burma | mandalay
Mandalay is Burma’s former royal capital but these days it makes do with just being Burma’s second largest city, and there are a couple of very good reasons to make a stop here. First is its proximity to the famous U Bien Bridge and second is the food, which is influenced by the large Indian and Chinese communities that live here. We stayed at the Mandalay City Hotel which is a welcome oasis in a bustling city with quiet pool and nice rooms.
On day one we spent our time exploring the city, stopping to eat papaya salads from street food vendors and enjoying a dinner at Nay, one of the street food stalls near to the hotel which surround the mosques. The fresh chapatis, beef curry and mutton keema curry were full of flavour and as cheap as chips. It was so good, in fact, that we went back the next night for a second dinner…
During the day we potted around Zay Cho Market which is mostly fresh produce but interesting to see the huge stalls selling dried fish, chillis and noodles. We had lunch in the tea house Min Mahar which has an English menu however we only saw locals and the pricing was definitely local!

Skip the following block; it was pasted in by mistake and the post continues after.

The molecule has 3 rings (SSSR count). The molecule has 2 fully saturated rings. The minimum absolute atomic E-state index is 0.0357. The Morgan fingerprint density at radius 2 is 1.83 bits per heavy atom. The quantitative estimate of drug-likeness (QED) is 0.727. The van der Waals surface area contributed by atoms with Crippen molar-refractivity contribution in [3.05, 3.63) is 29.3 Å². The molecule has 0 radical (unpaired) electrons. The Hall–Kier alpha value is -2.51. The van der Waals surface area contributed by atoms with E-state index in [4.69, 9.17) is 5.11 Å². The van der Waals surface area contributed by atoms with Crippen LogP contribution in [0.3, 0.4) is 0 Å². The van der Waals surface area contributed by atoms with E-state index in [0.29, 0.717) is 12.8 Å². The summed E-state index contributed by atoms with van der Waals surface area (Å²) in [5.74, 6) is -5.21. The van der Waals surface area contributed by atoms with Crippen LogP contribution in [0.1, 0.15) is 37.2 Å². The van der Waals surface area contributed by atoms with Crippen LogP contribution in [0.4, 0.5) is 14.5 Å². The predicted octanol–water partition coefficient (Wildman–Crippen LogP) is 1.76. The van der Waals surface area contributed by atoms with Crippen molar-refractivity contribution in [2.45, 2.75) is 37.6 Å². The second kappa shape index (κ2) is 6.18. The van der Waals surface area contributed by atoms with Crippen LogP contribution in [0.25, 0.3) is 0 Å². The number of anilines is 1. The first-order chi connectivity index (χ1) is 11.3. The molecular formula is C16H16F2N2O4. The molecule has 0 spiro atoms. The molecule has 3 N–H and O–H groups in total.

After lunch we made the cycle to U Bein bridge renting bikes from Mr Jerry – bikes that had definitely seen better days! The 11km cycle is pretty far but set off at 3pm when the midday sun is a little cooler and you’ll be fine – although unless you cycle at home (we do in London) you might wanna take a cab. The roads are MENTAL.
The U Bein bridge is one of the most photographed spots in Burma and like in Bagan we found ourselves posing for photos with many locals who were fascinated to see foreigners. It was dry season which meant there wasn’t much water but we got an insight into the lives of the Burmese people, watching farmers painfully plough the fields with two buffalos, kids playing football matches and monks gathering to watch the sunset. We had planned to leave before darkness but that didn’t happen as the sunset (and cold beers) sucked us in which meant cycling back in the dark. Not such a great idea.
Back in one piece, we returned the bikes and stumbled across another street food Indian stall equally as delicious as Nay with rich mutton and beef curries and more fresh chapatis.